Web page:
July 31, 2018
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Pre-appointment consults effectively triage patients with rheumatic disease

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Sterling G. West

Pre-appointment consult screenings are effective in helping physicians identify patients who have an autoimmune or inflammatory rheumatic disease, enabling the patients with the greatest need to quickly access care as well as generating increased revenue for the practice, according to findings published in Arthritis Care and Research.

“Hospital leadership is very interested in making sure that all patients have access to specialty care in a timely manner,” Sterling G. West, MD, MACP, MACR, of the University of Colorado Denver, told Healio Rheumatology. “However, there are not enough rheumatologists to see all patients with rheumatic complaints and this deficit is likely to get worse.”

Noting that rheumatologists at the University of Colorado have, for the past 15 years, used a consult triage system specifically designed to schedule timely appointments for patients with autoimmune and rheumatic diseases, the researchers evaluated the effectiveness of the system in identifying appropriate patients. They also aimed to determine the consult system’s effect on revenue.

Pre-appointment consult screenings are effective in helping physicians identify patients who have an autoimmune or inflammatory rheumatic disease, according to findings.
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West and colleagues reviewed data from the electronic medical records of all new outpatient rheumatology consults seen during a 9-month period from April through December. They noted final diagnoses and revenue generation for routine outpatient care for each patient for 1 year following their consult. In all, 961 patients received consults and pre-appointment triage during the 9-month period. Of those, 673 patients were approved for autoimmune or rheumatic disease evaluation, while 288 were declined to be seen.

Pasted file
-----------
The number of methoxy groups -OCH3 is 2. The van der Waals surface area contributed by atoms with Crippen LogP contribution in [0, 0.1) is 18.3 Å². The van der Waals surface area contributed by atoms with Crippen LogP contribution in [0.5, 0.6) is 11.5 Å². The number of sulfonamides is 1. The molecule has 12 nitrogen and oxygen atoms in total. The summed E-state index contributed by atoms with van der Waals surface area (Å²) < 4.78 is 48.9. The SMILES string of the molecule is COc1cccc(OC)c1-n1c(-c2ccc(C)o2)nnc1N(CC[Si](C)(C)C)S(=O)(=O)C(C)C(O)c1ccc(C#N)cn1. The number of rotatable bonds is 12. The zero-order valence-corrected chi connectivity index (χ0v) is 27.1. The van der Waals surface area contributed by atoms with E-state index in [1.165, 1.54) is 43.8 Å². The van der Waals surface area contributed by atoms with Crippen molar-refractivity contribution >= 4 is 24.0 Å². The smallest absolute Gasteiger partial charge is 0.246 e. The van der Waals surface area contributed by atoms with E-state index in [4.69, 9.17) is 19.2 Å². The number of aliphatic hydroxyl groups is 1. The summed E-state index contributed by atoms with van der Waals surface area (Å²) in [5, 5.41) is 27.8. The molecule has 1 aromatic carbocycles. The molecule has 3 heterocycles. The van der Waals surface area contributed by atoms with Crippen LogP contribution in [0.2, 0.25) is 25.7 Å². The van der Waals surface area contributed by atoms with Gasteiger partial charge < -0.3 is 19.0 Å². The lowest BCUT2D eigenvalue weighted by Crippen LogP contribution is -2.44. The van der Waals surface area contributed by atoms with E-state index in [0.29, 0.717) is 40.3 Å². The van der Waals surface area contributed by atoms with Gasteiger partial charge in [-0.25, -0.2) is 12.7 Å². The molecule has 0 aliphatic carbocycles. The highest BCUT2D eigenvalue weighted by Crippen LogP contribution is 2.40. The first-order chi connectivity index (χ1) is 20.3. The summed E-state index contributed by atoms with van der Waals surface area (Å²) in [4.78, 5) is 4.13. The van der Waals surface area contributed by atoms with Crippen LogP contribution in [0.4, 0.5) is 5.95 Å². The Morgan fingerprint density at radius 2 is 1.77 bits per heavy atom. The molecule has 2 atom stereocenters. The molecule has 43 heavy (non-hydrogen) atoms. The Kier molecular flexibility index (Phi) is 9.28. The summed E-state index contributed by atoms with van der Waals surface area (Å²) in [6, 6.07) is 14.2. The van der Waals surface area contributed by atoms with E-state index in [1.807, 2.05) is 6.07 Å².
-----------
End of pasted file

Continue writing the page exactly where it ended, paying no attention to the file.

According to the researchers, patients were seen by a rheumatologist an average of 13 days after their consult review. Among the 673 approved consults, 597 patients arrived for evaluation, of whom 357 received a diagnosis for an autoimmune or inflammatory rheumatic disease. A total of 240 patients were diagnosed with something other than an autoimmune or inflammatory rheumatic disease. Among the declined consults, 128 had 1-year follow-up data, of whom six patients were eventually diagnosed with an autoimmune or inflammatory rheumatic disease. This corresponds to a consult triage sensitivity of 98%, and a positive predictive value of 60%, the researchers wrote.

In addition, revenue data demonstrated that care of patients with autoimmune or inflammatory rheumatic disease generated 44 times more revenue compared with patients without autoimmune or inflammatory rheumatic diseases (P < .001).

“Although all patients with a rheumatic complaint would likely benefit from a rheumatology consultation, it is clear that timely access to rheumatologic care is most beneficial for patients with inflammatory rheumatic diseases to prevent future morbidity and disability,” West said. “Our consult triage protocol appears to be an effective method to assure that patients with inflammatory rheumatic diseases get expedited access to appropriate rheumatologic care. Using conservative measures, caring for patients with inflammatory rheumatic diseases results in significantly more revenue generation.” – by Jason Laday

Disclosure: West reports no relevant financial disclosures. Please see the study for all other authors’ relevant financial disclosures.